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Dental Specialties

What are the Applications and Limitations of Conventional Radiographic Techniques?

This resource is provided courtesy of Wiley Publishing. Read and download the resource in PDF   Watch the video presentation Source: Clinical maxillary sinus elevation surgery, Wiley Blackwell, 2014

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What is the best antibiotic for orofacial infections of an endodontic nature?

Infections of an endodontic nature that are associated with orofacial pain are typically caused by obligate anaerobic bacteria. Given the spectrum of action, penicillins are the preferred antibiotic of choice. Drugs in this class act against the obligate anaerobes but, also affects the substrate interrelationships amongst various bacterial strains within the infection. As some of the strains of bacteria start to die, the others are unable to survive. The penicillins include amoxicillin as well as Augmentin (an amoxicillin and clavulanate combination). When penicillin is not effective, clindamycin may be used as it acts against anaerobic bacteria. However, clinician’s should use ...

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What kind of materials can be used to obturate root canals?

While other materials are available for obturating root canals, gutta percha is still the most widely used and accepted material. Gutta perch is biocompatible, inert material which does not irritate tissues. Composed of zinc oxide, barium sulfate and transpolyisoprene, gutta percha has the ability to adapt to root canal walls. Resilon, a thermoplastic polymer which contains bioactive glass, has become increasingly popular as a filling material recently. This technique involves the creation of a chemical bond between the sealer and filling material. Other paraformaldehyde-containing pastes have been proposed but, due to antigenic and cytotoxic effects on tissue, these have not ...

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Do I have to treat a discoloured primary tooth?

When a primary tooth discolours and turns grayish, it is usually secondary to a traumatic episode. The discolouration indicates a necrotic pulp or that hemorrhaging has occurred and entered the dentinal tubules and can appear within a month of the original injury. The tooth may exhibit a light gray colour initially but may progressively darken. Occasionally, the tooth may present with a yellowish colour due to calcific degeneration of the pulpal tissues. Treatment of these teeth is not always indicated unless there is evidence of pathology. As such, appropriate examination and follow-up is necessary in these cases. Source: Dental Secrets, ...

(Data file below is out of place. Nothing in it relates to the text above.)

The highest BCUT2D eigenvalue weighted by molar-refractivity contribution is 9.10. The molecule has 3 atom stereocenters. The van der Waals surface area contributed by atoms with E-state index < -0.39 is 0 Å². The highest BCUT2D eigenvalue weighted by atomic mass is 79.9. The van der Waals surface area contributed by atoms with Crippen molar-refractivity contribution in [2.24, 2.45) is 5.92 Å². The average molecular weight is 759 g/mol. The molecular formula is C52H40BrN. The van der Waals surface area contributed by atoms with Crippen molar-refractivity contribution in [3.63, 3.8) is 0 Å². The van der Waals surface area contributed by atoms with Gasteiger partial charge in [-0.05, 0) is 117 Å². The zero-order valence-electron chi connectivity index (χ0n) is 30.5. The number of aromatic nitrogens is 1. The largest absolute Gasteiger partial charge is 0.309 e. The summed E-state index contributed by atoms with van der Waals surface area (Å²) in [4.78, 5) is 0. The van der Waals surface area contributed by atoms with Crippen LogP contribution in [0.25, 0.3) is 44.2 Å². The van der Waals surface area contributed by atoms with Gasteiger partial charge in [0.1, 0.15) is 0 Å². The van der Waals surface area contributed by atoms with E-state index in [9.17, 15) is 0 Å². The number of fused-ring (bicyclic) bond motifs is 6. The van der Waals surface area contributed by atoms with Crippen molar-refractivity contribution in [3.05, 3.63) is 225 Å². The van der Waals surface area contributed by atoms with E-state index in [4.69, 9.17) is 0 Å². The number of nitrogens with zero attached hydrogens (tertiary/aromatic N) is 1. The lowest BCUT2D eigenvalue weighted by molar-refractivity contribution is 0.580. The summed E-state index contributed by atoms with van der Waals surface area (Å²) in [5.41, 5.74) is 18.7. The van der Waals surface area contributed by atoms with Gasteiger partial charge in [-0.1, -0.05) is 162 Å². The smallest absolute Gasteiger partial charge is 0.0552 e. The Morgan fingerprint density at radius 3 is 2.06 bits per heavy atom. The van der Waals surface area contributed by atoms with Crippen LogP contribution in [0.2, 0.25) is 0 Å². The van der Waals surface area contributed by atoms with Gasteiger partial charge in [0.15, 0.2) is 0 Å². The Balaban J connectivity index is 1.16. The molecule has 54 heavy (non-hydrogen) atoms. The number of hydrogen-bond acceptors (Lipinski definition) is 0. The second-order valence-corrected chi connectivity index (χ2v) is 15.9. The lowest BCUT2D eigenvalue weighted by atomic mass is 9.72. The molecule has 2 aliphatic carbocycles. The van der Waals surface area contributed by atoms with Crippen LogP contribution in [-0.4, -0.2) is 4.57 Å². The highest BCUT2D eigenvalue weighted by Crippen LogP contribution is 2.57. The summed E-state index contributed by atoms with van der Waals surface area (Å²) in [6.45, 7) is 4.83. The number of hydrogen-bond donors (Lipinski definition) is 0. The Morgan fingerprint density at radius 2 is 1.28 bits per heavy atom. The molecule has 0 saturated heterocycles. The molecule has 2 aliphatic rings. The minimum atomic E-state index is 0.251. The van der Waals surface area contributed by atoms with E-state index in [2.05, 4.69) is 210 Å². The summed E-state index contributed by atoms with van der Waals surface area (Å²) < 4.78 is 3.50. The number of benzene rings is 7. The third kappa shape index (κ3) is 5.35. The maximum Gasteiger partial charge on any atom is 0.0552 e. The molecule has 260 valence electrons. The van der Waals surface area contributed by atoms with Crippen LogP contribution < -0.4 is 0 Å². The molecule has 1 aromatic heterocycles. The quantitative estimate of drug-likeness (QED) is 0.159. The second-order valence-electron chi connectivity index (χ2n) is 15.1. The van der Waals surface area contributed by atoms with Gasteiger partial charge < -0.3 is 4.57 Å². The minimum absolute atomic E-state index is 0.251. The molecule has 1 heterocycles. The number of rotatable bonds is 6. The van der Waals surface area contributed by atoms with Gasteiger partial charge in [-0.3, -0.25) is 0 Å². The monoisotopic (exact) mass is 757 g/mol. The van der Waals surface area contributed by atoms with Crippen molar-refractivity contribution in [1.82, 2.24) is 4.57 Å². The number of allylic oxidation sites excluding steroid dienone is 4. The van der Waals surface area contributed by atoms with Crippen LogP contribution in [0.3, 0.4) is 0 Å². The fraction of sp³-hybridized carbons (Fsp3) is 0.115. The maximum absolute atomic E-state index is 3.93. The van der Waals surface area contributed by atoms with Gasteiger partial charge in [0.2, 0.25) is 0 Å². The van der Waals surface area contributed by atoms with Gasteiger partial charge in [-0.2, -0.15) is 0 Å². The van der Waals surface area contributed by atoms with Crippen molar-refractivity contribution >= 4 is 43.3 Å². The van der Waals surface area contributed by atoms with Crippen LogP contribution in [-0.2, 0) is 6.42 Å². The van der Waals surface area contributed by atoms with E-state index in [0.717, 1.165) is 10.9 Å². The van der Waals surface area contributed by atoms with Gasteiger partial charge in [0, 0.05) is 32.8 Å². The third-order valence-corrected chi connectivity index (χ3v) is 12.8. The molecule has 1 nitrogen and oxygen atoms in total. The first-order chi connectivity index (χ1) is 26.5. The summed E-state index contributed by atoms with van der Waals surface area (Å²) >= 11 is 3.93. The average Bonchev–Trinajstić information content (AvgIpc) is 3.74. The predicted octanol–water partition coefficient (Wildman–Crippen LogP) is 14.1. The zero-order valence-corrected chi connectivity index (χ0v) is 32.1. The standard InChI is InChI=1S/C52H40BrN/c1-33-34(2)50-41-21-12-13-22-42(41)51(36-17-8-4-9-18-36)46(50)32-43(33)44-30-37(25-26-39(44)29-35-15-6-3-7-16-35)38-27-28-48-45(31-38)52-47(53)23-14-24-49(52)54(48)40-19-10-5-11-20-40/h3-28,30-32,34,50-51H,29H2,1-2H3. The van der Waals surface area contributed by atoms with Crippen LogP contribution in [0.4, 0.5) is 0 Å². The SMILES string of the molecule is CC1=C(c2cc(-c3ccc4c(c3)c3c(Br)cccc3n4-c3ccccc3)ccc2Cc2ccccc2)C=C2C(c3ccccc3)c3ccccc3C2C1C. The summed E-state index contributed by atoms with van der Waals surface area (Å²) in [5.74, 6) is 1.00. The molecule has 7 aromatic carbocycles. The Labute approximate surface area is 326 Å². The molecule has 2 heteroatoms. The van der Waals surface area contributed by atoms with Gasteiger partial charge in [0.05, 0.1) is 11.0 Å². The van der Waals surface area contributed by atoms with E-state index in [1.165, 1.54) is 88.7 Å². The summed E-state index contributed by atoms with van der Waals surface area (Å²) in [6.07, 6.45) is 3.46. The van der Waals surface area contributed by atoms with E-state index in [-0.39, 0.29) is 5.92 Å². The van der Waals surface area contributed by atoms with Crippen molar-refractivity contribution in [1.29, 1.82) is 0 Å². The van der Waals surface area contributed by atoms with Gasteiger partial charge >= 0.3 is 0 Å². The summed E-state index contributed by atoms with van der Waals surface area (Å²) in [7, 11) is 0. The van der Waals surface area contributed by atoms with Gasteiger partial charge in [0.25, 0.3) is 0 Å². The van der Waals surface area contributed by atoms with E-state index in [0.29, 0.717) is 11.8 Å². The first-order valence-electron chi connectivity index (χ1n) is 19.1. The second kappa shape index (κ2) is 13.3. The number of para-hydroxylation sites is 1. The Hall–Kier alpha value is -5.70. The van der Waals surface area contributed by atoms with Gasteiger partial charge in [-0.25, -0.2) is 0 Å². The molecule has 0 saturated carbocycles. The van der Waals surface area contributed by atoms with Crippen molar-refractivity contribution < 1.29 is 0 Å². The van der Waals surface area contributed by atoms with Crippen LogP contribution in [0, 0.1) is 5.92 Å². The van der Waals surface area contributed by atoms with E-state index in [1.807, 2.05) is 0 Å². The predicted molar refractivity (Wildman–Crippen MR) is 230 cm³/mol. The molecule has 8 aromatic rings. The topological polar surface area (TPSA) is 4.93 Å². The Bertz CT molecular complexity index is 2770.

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Are diastemas normal and when should I consider diastema closure?

Midline diastemas in the primary dentition are common. They are usually associated with a thick maxillary frenum attachment and do not warrant treatment. However, clinicians should appropriately assess large midline diastemas in the primary dentition to rule out the presence of supernumerary teeth. In the permanent dentition, maxillary central incisors erupt buccal to the primary centrals and their eruption often creates a midline space. However, as the lateral incisors erupt, the space tends to close and complete closure of this space occurs once the permanent canines erupt. If there is any remaining midline space, this can be addressed orthodontically or ...

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What is the Differential Diagnosis and How Would you manage this Case?

This case is presented by Dr. Robert Bouclin Watch the Case Presentation   We welcome your feedback about this case. You have the option to remain anonymous in leaving your feedback. Please note that all your comments are moderated by the CDA Oasis Team and no comments go live immediately. Your feedback is sent to us in the form of an email which is accessed by the CDA Oasis Team and is not shared by a third party. You can safely leave your name and email allowing us to contact you, if needed, and that information will remain confidential at all ...

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Which bacteria are most commonly associated with failed endodontic cases?

Three species of bacteria are most commonly implicated in the failure of endodontic treatment. The microorganisms colonize dentinal walls and any debris that is pushed through the apex as well as dentine tubules of pulpless necrotic teeth. Enterococcus faecalis Associated with 30-40% of failed root canal treatments May be resistant to calcium hydroxide as well as chemomechanical endodontic processes Increased tendency to be resistant to antibiotics Actinomyces Can survive for long periods of time without causing host responses and is therefore, considered to have low pathogenicity Causes chronic infections Lives in necrotic pulpal and infected periapical tissues Streptococcus anginosus, Streptococcus ...

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What can cause root canal treatments to fail?

Root canal treatment failures can be attributed to two main causes: microbial or non-microbial. MICROBIAL causes can either be intra- or extra-radicular in nature Intraradicular Microorganisms found in root-canal-treated teeth with persisting periapical disease are different from those found in untreated teeth. The majority of bacteria found in treated teeth are Gram positive facultative anaerobes which reside in accessory canals, along the root-filling material in the main canal and in the dentinal tubules. There is no evidence to suggest that certain bacterial species are resistant to treatment. However, the existence of bacteria in treated teeth could mean that they have ...

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